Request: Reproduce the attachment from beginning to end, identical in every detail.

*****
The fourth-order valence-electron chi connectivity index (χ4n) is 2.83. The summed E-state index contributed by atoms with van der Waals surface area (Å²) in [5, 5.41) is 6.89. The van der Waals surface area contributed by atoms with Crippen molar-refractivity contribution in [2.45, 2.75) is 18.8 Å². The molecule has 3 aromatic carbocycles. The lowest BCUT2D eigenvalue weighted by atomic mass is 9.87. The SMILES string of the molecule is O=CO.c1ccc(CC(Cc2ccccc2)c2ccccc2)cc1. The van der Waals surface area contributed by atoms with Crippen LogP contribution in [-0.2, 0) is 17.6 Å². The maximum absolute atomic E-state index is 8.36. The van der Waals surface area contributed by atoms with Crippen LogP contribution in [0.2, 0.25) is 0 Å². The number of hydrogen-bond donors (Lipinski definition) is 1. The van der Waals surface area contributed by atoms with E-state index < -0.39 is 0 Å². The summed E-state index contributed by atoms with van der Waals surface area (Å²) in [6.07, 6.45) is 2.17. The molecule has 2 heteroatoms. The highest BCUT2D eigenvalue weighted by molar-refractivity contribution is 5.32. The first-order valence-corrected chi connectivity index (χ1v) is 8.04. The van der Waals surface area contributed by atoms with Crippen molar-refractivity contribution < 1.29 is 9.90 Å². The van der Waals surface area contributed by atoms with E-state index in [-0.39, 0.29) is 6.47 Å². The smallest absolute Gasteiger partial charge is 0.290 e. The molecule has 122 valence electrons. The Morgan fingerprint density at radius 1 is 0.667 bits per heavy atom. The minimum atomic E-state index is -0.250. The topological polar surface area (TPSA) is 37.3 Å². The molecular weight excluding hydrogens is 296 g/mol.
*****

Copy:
The fourth-order valence-electron chi connectivity index (χ4n) is 2.83. The summed E-state index contributed by atoms with van der Waals surface area (Å²) in [5, 5.41) is 6.89. The van der Waals surface area contributed by atoms with Crippen molar-refractivity contribution in [2.45, 2.75) is 18.8 Å². The molecule has 3 aromatic carbocycles. The lowest BCUT2D eigenvalue weighted by atomic mass is 9.87. The SMILES string of the molecule is O=CO.c1ccc(CC(Cc2ccccc2)c2ccccc2)cc1. The van der Waals surface area contributed by atoms with Crippen LogP contribution in [-0.2, 0) is 17.6 Å². The maximum absolute atomic E-state index is 8.36. The van der Waals surface area contributed by atoms with Crippen LogP contribution in [0.2, 0.25) is 0 Å². The number of hydrogen-bond donors (Lipinski definition) is 1. The van der Waals surface area contributed by atoms with E-state index < -0.39 is 0 Å². The summed E-state index contributed by atoms with van der Waals surface area (Å²) in [6.07, 6.45) is 2.17. The molecule has 2 heteroatoms. The highest BCUT2D eigenvalue weighted by molar-refractivity contribution is 5.32. The first-order valence-corrected chi connectivity index (χ1v) is 8.04. The van der Waals surface area contributed by atoms with Crippen molar-refractivity contribution < 1.29 is 9.90 Å². The van der Waals surface area contributed by atoms with E-state index in [-0.39, 0.29) is 6.47 Å². The smallest absolute Gasteiger partial charge is 0.290 e. The molecule has 122 valence electrons. The Morgan fingerprint density at radius 1 is 0.667 bits per heavy atom. The minimum atomic E-state index is -0.250. The topological polar surface area (TPSA) is 37.3 Å². The molecular weight excluding hydrogens is 296 g/mol.